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Kenny Clark is the heir to Mike Daniels’ “perennially underrated” mantle

He’ll never put up huge numbers, but Green Bay’s defense owes an enormous amount to its young nose tackle.

Wild Card Round - New York Giants v Green Bay Packers
Kenny Clark won’t get the recognition he deserves, but he’s been outstanding for the Packers this season.
Photo by Stacy Revere/Getty Images

The idea seemed simple enough: run a toss play against a defense that has struggled to set the edge at times. The Chicago Bears have an athletic, versatile interior offensive line and a powerful running back with good vision and burst.

But No. 53 in white pushed the left tackle five yards into the backfield. Just to his left big No. 97 had bullied his man behind the line of scrimmage as well. Any hope for a cutback was gone.

Kenny Clark didn’t make the tackle in the backfield on Jordan Howard, but he caused it.

The Packers allowed 55 rushing yards on 17 carries and although the final stat line from their dominating day against the run shows 10 TFLs, Clark’s name shows just one. The 22-year-old posted just two tackles total.

But Green Bay’s run defense, a top-10 unit according to Football Outsiders’ DVOA metric that adjusts for opponent, wouldn’t exist if not for the second year former wrestler out of UCLA.

Take the play above. Here’s a still from when Howard should be looking to either turn the corner or cut back.

That looks like a Madden glitch. What the hell is Howard supposed to do?

Here’s video of the play from the end zone angle courtesy of X&O’s guru Ben Fennell.

(Ben’s one of the best around at breaking down film, and his timeline often becomes a Kenny Clark fan account after Packers games. Clark does so much of the dirty work.)

If Nick Perry doesn’t hold this edge, Howard can turn the corner and Clark’s penetration goes for naught. In fact, this happened a handful of times against the Bears where Clark got into the backfield, but the play was designed away from him so it didn’t matter.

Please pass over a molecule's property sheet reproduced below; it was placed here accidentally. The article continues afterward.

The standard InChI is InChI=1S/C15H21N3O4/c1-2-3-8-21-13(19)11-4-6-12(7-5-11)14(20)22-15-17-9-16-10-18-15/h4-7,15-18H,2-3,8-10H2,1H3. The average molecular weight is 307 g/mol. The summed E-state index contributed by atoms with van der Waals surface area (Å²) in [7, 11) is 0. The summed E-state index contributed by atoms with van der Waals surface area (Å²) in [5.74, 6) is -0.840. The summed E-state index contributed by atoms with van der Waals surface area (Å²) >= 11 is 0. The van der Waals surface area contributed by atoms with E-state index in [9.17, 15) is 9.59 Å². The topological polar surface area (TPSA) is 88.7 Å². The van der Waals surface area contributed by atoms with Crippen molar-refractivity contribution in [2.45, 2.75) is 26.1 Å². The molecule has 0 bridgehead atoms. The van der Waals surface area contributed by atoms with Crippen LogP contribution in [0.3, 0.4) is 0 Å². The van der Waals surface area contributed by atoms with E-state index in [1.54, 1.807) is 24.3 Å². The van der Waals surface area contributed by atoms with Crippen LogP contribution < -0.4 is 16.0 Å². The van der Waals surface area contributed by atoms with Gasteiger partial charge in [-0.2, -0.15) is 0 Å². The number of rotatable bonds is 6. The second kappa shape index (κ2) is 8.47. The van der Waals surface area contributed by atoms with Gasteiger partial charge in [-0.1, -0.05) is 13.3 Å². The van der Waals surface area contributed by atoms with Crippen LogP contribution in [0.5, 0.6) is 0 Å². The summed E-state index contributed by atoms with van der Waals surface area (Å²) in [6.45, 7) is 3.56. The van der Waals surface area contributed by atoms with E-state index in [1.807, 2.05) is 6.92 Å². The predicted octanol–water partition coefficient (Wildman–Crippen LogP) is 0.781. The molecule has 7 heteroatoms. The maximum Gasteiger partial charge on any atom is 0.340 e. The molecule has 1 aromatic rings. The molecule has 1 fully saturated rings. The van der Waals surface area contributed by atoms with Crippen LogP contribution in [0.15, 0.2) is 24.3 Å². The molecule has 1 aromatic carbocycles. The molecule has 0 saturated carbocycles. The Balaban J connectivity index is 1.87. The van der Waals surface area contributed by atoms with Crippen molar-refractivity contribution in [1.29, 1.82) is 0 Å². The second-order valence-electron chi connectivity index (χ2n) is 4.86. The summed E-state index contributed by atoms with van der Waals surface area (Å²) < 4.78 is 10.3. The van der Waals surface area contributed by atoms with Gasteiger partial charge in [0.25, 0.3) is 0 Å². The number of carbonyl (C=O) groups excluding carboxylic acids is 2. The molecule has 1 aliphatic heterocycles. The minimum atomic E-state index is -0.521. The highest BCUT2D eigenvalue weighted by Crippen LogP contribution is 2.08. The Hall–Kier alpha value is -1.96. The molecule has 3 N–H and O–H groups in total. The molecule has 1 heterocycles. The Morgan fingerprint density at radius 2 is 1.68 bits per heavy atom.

On one play, it looked like Clark was going to take the handoff right from Mitch Trubisky.

Clark’s strength and athleticism creating penetration not only disrupts for him, it makes plays for others.

Head coach Mike McCarthy went out of his way to praise Clark and Mike Daniels for the standout play of Blake Martinez and the reason is simple: when the interior defenders eat up blocks, the linebackers have a chance to make plays.

If a lineman is busy blocking Clark, he can’t get to the second level on Martinez or Jake Ryan. This proves particularly valuable for a defense playing so much sub-package, with a safety playing linebacker in nickel.

And unlike most big bodies in the middle, Clark rarely comes off the field. He’s playing an incredible 74% of snaps according to Football Outsiders. That’s in the top-25 for defensive lineman, among the most among interior lineman, and top-5 among nose tackles.

His 18 run stops (per Pro Football Focus), are top-10 among interior defenders.

Much like Daniels, the sack numbers will never be gaudy. Clark isn’t the pass rusher Daniels is — not yet anyway — but he’s already blowing up game plans.

It may be a hard sell for many fans who will just point to “zero sacks” and wonder about how well he’s playing, but Clark isn’t asked to pin his ears back and go after the quarterback.

But Mike Daniels ascended as a star player, or at the very least a player most NFL fans now understands is very good, without putting up eye-popping stats.

A player’s effectiveness should be based on the completion of his responsibilities. Does he do his job? Clark’s job is to eat up two blocks, free linebackers to make plays, push the pocket on passing plays, and occasionally make tackles in the backfield.

And that’s exactly what he’s done this season.

He’s also just 22. In fact, he’s only been 22 for a month (his birthday was October 4th). This is one of the youngest impact interior defenders in the game, which means Clark can raise his level of play even further as he gets stronger, smarter and more experienced.

For now, he’s doing everything he can to dominate his matchup and make line easier for the players around him.

If a guy like Montravius Adams takes a cue from Clark — and he did some encouraging things Sunday against the Bears in his first extended action — the Packers could really put together a dominating front.

The most fundamental adage about the 3-4 defense, something to which Ted Thompson has long ascribed, is without a nose tackle, you don’t have a 3-4.

Green Bay has a nose tackle and they have an excellent run defense, thanks in large part to their young, under-appreciated defensive centerpiece.